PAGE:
Wild Spaces in Urban Places is a photo documentary project about nature in the city. The photographs selected for this series document the wild places that exist within the densely populated San Francisco Bay Area. As a higher percentage of the global population becomes urbanized, maintaining our vital connection with nature has become increasingly difficult. A concept called restoration landscaping, which involves installing plants that are native to an area, has been gaining popularity. Not only is this approach resource efficient, but it also provides valuable habitat for wildlife, and fosters a connection to the land.
Even in urban areas, a surprising amount of open land has not yet been built or paved over. An aerial view of the city reveals greenery growing out of backyards, emerging from between buildings, extending along street medians, and surrounding the periphery of the built environment. This greenery is coming from city and state parks, public gardens, and even small private backyards.
Many residents and businesses in California are changing their homogeneous, resource-intensive lawns into diverse climate-appropriate landscapes. Often these newly transformed landscapes are filled with California native plant species that provide habitat for local wildlife. In a sense, they form a network of a thousand “mini-wildernesses” dotted throughout an urban area.
One place that highlights California's native plant species is the Regional Parks Botanic Garden. Situated in the hills above Berkeley, the garden grows plants native to of each of the state's distinct climate regions. A walk through the garden takes visitors from the lush coastal rainforests to the Channel Islands. Many rare and endangered plants grow here. According to Michael Uhler, who has been a gardener for the park for twelve years, "If the last remaining specimen of a plant can only be found in the garden it's too late." Uhler spends his free time roaming the Sierra backcountry for weeks at a time, cataloging the plants and wildflowers he encounters, and coming up with ideas for possible additions to the garden. The garden's primary purpose is to be a place where people can learn about plants that they may otherwise not have a chance to see.
An Anna's Hummingbird lands on a Salvia gesneriiflora 'Tequila' branch at the Quarry Lakes demonstration garden in Fremont. The garden is meant to showcase landscape plants that thrive in the Bay Area's climate while using minimal inputs such as water, fertilizers, and pesticides. One section of the garden was planted as a "habitat garden" with species intended to attract birds, butterflies, pollinators, and beneficial insects. Selections include Coast Live Oak, Ceanothus, and Toyon. Anna's Hummingbird is one of two species found in this area.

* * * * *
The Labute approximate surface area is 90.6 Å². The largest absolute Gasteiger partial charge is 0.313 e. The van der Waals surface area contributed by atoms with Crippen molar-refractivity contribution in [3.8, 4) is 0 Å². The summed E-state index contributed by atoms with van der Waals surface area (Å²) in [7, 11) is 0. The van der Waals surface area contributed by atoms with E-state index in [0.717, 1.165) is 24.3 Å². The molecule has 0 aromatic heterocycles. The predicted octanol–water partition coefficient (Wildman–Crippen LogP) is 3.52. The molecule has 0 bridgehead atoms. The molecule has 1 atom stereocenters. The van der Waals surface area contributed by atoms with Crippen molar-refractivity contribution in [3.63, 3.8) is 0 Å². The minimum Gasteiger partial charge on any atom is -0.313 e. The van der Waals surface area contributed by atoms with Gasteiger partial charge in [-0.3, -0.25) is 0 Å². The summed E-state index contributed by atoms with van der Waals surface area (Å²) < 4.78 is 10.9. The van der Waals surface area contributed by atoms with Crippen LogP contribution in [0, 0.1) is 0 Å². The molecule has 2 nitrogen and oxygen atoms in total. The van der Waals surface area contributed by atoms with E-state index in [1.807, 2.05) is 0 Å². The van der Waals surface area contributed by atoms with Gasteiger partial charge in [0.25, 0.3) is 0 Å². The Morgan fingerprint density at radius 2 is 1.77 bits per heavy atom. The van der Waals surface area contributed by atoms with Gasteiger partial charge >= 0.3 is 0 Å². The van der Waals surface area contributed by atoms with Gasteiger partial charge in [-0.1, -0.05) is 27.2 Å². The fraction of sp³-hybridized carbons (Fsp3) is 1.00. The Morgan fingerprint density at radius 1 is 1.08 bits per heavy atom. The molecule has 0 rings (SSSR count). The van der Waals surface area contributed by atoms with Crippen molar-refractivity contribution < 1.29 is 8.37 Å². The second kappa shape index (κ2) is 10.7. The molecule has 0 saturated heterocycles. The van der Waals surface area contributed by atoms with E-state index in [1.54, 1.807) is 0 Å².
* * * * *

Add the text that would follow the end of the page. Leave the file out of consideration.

During the development boom in the 1960s and 1970s, many of the East Bay's urban creeks were buried underground. Along with the creeks, valuable habitat was lost and humans lost their ability to enjoy them. Now, through various local efforts, many of the buried creeks are undergoing creek daylighting and restoration efforts. Sausal Creek, in Oakland, which runs from the hills to the Bay, is an urban creek that is now the focus of extensive restoration efforts. Over 240 species native to the Sausal Creek Watershed are grown at the nursery. With the help of volunteers, the plants are being installed to replace invasive ivy and eucalyptus currently growing along many sections of the creek.
Lupine is a plant native to California. According to the Jepson Manual California boasts 136 species of lupine. They range from tiny alpine varieties, just a few centimeters tall, to five-foot bushes in the coastal scrub. The lupines pictured here were grown from seed out of a seed package created by the Alameda County Water District, for school children to grow at home. Each seed packet contains a mix of wildflowers native to Alameda County.
Coast Live Oak trees were once abundant in the east bay hills. This mature oak was left intact when the road was constructed. Behind the tree is a view of John Hinkle Park. The park was landscaped with California native plants when it was established in 1926. Over the years, the original vision for the park has faded. Now the underbrush is a monoculture of invasive grape ivy.
When the Berkeley hills were developed, a network of pathways connecting residential neighborhoods was planned. An organization called the Berkeley Path Wanderers Association, maintains and looks after these pathways. A map guide was created for people wishing to explore the paths. Each year the association holds organized path walks and tours. Keeler Path, which connects Poppy Lane and Sterling Avenue is surrounded by lush greenery in a densely developed neighborhood. One Berkeley hiker remembers playing on the pathways as a child. Now he takes his grandson for walks along the path.
Mortar Rock was preserved during the residential development of the Berkeley Hills. The Ohlone people used the rocks as mortars. This park, once covered with invasive plant species, is being restored by local volunteers.
Judith Lowry, the owner of Larner seeds, is the author of several books on the topic of restoration landscaping. She maintains a demonstration garden which is open to the public several days a week. The milkweed seeds are ideal for people who want to grow a plant that is critical for monarch butterflies during their migration.
A closer look at the leaves reveals wildlife on all scales.